Today’s course requires a bit of table-setting, so please bear with me. The medley itself is ST, accompanied by random chance, luck, and superstitions. Our Dude wrote of game day traditions. Mine, once I’d received my game day jersey, was that and my hat while at the games, but at home, I’m clumsy. I’m clumsy, so I only gear up when I feel we need some mojo, y’know? Like the rally cap thing.
So, having written on the O and the D, I wanted to complete the loop, but Special teams are, well, special. The TV crew covers most ST plays almost as an afterthought, and 3, maybe 4 ST players are the most you are really aware of during the game, the kickers, a returner, maybe another guy. What to write about? Then Sunday happened, and I knew. Butker missed – twice.
Football is still a brutally unforgiving game, despite the injury situation’s ongoing improvement, but not just physically. At the NFL level, small things can balloon, today’s G.O.A.T. can be tomorrow’s goat, and even with perfect recovery an injury can sidetrack or derail a career. Nowhere is this more obvious than on the ST unit. The majority of the time that the ST unit’s on the field, half the people are only paying half-attention to it, and the other half aren’t watching at all. The rest of the time, every eye is focused on the screen. And for every shining moment in the spotlight, there are likely to be more moments in the doghouse.
Which brings us back to Buttkicker.com, he of the two missed kicks. Think about those kicks, for a moment. Neither was notably long, not really. He missed both in the same direction, but they were well separated by time. The only other thing they have in common must be Butker, right? It wasn’t a windy day, or any weird weather, or icing the kicker. Obviously, the only thing they have in common is Butker.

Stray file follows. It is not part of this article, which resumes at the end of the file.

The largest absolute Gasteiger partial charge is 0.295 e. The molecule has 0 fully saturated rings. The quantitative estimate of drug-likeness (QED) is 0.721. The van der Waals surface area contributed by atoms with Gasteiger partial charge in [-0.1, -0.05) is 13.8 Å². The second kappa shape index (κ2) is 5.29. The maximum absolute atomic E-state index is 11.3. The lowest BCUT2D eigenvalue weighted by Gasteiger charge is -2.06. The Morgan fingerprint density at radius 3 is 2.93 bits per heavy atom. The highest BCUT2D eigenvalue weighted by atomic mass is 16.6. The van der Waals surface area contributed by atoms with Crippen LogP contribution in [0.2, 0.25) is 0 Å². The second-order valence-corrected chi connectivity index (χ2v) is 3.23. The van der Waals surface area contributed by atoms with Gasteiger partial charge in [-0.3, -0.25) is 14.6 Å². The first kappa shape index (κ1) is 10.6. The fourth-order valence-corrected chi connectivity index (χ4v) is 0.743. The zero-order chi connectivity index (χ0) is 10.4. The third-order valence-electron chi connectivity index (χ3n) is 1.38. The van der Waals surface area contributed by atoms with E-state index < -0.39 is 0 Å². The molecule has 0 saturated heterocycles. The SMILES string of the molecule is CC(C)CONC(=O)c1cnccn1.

What if I told you that’s wrong? What if I told you that two stray gusts of wind threw two completely separate kicks off in the same direction and by much the same amount? What are the odds? And yet that, I am pretty sure, is exactly what happened.
You see, I watched the first miss, and something caught my eye. The orange ribbon on the right-side upright (TV view) had been blowing left, which was why I thought he’d missed – but as the camera panned across, the opposite pole’s ribbon was dangling limply. Since there was no follow-on remark about wind, I presumed that it’d been nothing of note – but I didn’t forget it, either.
Remember my “jersey mojo” thing? Late in the 4th, 4th-and-nine, and things are looking grim. Mrs. BRAG looks over at me and says “Don’t you think it’s time to gear up?”, and gear up I faithfully did – sitting down just in time to see that jaw-dropping play in its entirety. Team Mojo FTW! right? Stayed geared, Butker missed again, and we are still savoring the sweetness of the end, tonight. But that’s just a nice story about a sweet coincidence. Sports superstitions aren’t magic, they don’t bend the fabric of time and space. But many of us have them. Why? Well, they’re fun, of course, and often traditional – but so are fireworks, and few people, even those who like fireworks, get too bent out of shape if they miss out a year. Sports superstitions are taken a mite more seriously.
Remember Butker’s kicks? Well-separated by time and situation? When I was talking this over with Tony, he told me it was funny, a neutral fan who was attending with a relative mentioned to him that he’d felt a gust of wind, right after the snap on the second Butker miss. The second one. Remember what I saw with the ribbon? That was the first one. Those two kicks have evidence to support the probability that two separate, stray, random gusts of air blew two well-spaced kicks in the same direction and by about the same amount. Life’s tough on Special Teams.
I don’t know about anyone else, but I’m keeping my gear on standby, just in case.